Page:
3:50 a.m. – the alarm squawked, or was that my husband? He had been up since 2:30 in anticipation of a state annual falconry “Field Meet”  where falconers convene to hunt, share stories, styles, tips and tricks. Included is a banquet (I imagined roast squirrel with pine nuts, a mouse cheese plate, possum stew and rabbit jerky), but it was actually much less sensational… steak, shrimp, and salmon (rabies-free!).

4:45 a.m. – My H, brother and cousin and hawks departed (or so I later found out, as my own self wasn’t up yet)

7:30 a.m. – they arrived at the meet, just in time for a photo shoot and then off to prepare for their first hunt.  Gracie was dressed in her jesses and bells, ready to roll. A woman had graciously offered her property (almost 300 acres) for the falconers to fly their birds.  My H, brother and a falconer family trio headed to the woods and my husband volunteered to fly Gracie first as she seemed to be at a good flight weight.

She was anxious to fly and when released into the trees initially followed well. Eying a squirrel, she chased it into a nest and jumped on it, but the little creature was stubborn and refused to come out (poor sport!). The hunters waited a few minutes to see if the squirrel would budge, but to no avail. It evidently knew what its fate could be (banquet fare?). They decided to walk on to another area, but unfortunately, Gracie’s mood changed and she didn’t follow.

Before I continue with what happened after this point, I should note that my H asked if I’d write this story in the hopes that it may help another falconer. He was concerned that he may not retrieve Gracie, but luckily with team work, perseverance and advice from a master falconer, this story has a happy ending.

10:00 a.m. – He called Gracie, but she flew further away in an ever expanding circle.  Pulling out the lure, which should be a falconer’s most reliable recall (for the women reading this, think new Prada bag), he tried to attract her, but she was indifferent. This wasn’t a good sign and he knew he was in for some trouble (think lost Prada bag).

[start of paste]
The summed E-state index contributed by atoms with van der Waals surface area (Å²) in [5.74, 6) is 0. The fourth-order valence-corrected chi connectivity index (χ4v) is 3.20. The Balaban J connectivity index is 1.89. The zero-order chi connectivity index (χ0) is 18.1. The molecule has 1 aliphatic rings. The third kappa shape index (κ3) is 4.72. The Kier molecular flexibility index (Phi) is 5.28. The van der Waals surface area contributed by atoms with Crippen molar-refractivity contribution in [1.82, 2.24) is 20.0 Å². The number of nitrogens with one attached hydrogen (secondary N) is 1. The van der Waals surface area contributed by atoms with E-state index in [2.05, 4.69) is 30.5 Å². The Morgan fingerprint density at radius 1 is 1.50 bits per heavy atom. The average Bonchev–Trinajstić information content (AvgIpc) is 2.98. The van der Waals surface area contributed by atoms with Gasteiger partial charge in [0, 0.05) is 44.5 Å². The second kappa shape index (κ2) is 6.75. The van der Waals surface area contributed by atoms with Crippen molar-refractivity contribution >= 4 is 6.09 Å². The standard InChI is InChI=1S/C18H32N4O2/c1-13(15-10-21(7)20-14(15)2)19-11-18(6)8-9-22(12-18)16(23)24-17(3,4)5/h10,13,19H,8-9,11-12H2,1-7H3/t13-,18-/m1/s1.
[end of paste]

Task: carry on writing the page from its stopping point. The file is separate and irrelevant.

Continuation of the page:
She continued to “bump” around (flying from one spot to another) and crossed a major road to a neighboring property. They were hesitant to enter someone else’s land (as you should always have permission before doing this), but the neighbor was notified and they jumped the fence. Losing sight of her at this point would almost eliminate the possibility of her retrieval. My brother tried to nudge her back towards them and they worked at this for over an hour.  She was now out of sight, but still within earshot. The situation was getting worse and my H decided to contact his sponsor who connected him with a master falconer who was also on the hunt close by.

tfw-free-flight001

"Bumping" from tree to tree

He offered a few tips for retrieving a reluctant hawk (here is my translation):

  1. Chick-on-a-rope: Hang chick (deceased baby chicken – let’s be clear now) on a rope from tree and dangle it about 2 feet off ground in her sight
  2. The Roman: Drag chick across the ground on a rope behind you (looks better if you’re on a horse)
  3. Military-Style: Establish a search perimeter, one person walks in the dirction of the hawk while the others circle around (remember the “The Fugitive”) and stalks the hawk
  4. Ole’ Faithful: Try the lure again

I guess begging wasn’t an option.

12:00 – Good News! The master falconer found Gracie by the road and alerted my husband.  My H ran to her location and followed her until she led him to the original tree where the squirrel had hidden. He blew his whistle – no response.  He tried “Ole-Faithful” and whipped the lure around with a jolly Ho Ho Ho.  Bingo.  Baby got his bird back.

P.S. When my husband returned home, he found this helpful quote in a recent falconry newsletter: “I have heard many stories of apprentice’s birds being lost.  I can say with confidence that if a good foundation is laid and the bird is at initial flight weight, it would be hard to lose her under even the most difficult of circumstances.  There is a litany of traditional excuses as to why a bird is acting up in the field or why she cannot be flown; “she’s not used to this many people”, “she doesn’t like your hat”, “thermal conditions are bad”, “it’s too windy”, and so on down the list.  But the truth is, she is not at the right weight.  A bird maintained and if flown at the right weight can be flown at any time of day, in any weather conditions and over any size crowd of strangers without the need for excuses.”  – excerpted from an article on weight management by Gary Brewer, author of Buteo and Bushytails.

P.S. I realize this was a longer post than usual and if you’re tired of reading (as I was after I re-read this), get a cup of coffee, clear your mind and look at some hawk photos or alternatively watch hawk tv below:

httpv://www.youtube.com/watch?v=PS2YozkWbTM